Wednesday, March 25th, 2015

The water supply for cities and towns today must go through a rigorous treatment in order to remove bacteria, chemicals, and other unhealthy impurities. In fact, the requirements for water from municipal supplies is much higher than that for commercial bottled water, meaning that you are likely to receive healthier water from your tap than from an expensive bottle of what is advertised as “pure spring water.”

But, despite this purification process, the water that enters homes can still contain contaminants such as arsenic, magnesium, calcium, sulfur, heavy metals, pesticides, chlorine, and more. This is why it is a wise idea to arrange for water testing and the installation of whole-house water purifiers. You can call The Trusted Plumber to arrange for the water testing that will tell you what is in your home’s water supply in Scottsdale, AZ and the water treatment systems that will take care of the problem. We offer a wide variety of different treatment systems to target the various issues that might affect your home’s fresh water.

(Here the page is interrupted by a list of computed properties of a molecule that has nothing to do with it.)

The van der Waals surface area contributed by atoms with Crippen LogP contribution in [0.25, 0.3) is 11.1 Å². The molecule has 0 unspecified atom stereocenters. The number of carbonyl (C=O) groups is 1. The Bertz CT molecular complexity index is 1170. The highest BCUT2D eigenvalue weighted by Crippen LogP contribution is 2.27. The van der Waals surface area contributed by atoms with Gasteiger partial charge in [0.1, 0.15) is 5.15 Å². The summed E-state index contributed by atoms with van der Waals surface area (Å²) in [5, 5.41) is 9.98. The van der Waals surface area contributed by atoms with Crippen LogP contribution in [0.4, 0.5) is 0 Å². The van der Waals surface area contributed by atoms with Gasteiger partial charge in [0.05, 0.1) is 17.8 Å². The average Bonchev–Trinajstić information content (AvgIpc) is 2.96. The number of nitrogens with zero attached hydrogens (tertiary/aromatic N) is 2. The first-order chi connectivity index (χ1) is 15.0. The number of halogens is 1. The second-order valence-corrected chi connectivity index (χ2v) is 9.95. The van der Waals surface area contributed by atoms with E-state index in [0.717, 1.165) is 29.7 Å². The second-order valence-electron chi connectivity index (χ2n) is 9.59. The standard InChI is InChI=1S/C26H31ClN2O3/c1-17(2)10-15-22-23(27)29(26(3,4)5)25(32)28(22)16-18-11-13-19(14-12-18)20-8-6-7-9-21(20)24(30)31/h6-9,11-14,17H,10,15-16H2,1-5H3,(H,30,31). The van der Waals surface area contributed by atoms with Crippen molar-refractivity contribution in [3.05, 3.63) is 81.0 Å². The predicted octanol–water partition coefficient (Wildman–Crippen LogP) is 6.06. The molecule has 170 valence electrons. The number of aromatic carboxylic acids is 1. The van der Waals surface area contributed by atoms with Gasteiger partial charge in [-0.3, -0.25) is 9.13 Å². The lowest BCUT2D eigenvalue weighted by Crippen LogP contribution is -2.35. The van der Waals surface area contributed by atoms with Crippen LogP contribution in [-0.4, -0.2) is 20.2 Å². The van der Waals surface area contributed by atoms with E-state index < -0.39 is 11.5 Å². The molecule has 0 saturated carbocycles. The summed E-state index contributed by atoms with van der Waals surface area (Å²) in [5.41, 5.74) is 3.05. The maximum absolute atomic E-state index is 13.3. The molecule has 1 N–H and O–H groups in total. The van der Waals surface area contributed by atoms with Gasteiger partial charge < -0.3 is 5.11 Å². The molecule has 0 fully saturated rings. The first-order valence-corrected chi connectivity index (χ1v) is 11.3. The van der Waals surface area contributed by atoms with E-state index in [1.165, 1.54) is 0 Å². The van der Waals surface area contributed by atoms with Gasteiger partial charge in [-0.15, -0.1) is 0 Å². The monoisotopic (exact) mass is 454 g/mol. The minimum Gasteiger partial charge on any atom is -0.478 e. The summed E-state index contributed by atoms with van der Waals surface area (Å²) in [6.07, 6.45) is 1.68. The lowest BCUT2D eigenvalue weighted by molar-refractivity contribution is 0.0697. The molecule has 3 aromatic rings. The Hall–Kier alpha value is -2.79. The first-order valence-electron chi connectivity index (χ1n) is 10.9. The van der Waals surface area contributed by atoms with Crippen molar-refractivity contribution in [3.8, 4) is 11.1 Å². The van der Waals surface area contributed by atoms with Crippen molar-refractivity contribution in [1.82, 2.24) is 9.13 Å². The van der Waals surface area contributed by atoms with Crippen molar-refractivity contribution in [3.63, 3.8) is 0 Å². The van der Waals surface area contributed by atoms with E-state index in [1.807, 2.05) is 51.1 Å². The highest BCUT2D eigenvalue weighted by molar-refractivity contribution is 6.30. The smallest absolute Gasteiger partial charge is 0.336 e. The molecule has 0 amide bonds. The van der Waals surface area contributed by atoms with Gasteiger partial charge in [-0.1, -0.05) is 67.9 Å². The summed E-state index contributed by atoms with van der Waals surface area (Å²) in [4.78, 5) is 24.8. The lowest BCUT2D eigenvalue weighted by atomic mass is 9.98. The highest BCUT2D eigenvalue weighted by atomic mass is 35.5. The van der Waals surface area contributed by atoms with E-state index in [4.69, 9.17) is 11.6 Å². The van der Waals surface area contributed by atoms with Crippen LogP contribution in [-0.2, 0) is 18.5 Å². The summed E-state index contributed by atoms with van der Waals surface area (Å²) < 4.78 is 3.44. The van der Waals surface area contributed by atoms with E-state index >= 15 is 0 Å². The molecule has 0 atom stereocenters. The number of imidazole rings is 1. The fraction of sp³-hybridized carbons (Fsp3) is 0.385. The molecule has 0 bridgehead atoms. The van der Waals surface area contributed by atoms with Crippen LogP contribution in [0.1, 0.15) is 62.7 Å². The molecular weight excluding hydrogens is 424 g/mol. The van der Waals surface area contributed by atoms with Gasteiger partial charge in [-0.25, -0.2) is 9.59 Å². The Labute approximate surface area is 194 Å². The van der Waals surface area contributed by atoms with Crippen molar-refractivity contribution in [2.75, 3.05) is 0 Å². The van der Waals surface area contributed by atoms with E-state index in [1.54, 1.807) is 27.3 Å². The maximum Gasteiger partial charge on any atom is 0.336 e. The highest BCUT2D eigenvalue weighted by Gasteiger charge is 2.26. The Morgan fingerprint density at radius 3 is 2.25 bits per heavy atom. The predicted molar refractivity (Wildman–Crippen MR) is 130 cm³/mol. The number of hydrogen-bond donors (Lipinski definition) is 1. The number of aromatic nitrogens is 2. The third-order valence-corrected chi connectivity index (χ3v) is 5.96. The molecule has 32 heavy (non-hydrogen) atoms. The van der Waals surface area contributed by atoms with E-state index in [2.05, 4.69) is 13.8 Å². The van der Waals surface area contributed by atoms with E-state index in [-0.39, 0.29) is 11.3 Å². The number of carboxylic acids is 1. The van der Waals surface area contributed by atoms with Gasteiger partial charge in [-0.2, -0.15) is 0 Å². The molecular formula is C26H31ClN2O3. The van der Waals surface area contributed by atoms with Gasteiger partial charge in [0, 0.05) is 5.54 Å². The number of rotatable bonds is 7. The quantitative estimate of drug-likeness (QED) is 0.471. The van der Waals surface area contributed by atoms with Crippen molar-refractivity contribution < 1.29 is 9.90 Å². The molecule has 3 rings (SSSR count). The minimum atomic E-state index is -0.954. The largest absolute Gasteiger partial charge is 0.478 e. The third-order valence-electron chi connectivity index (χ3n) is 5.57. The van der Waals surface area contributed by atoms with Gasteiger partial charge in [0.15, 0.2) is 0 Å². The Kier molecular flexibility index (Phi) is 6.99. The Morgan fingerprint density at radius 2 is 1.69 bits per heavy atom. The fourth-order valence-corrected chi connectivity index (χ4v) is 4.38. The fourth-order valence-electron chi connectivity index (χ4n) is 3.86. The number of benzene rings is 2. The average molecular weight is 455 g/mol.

How do these impurities enter your water?

There are a number of sources for water contamination, and one of them is the water treatment plant itself. The chlorination process used to kill dangerous bacteria and microbes in water can result in higher levels of chlorine. Excess chlorine in water has been linked in studies to an increase in cancer and damage to the immune system. Activate charcoal filters are often an effective solution to high chlorine levels.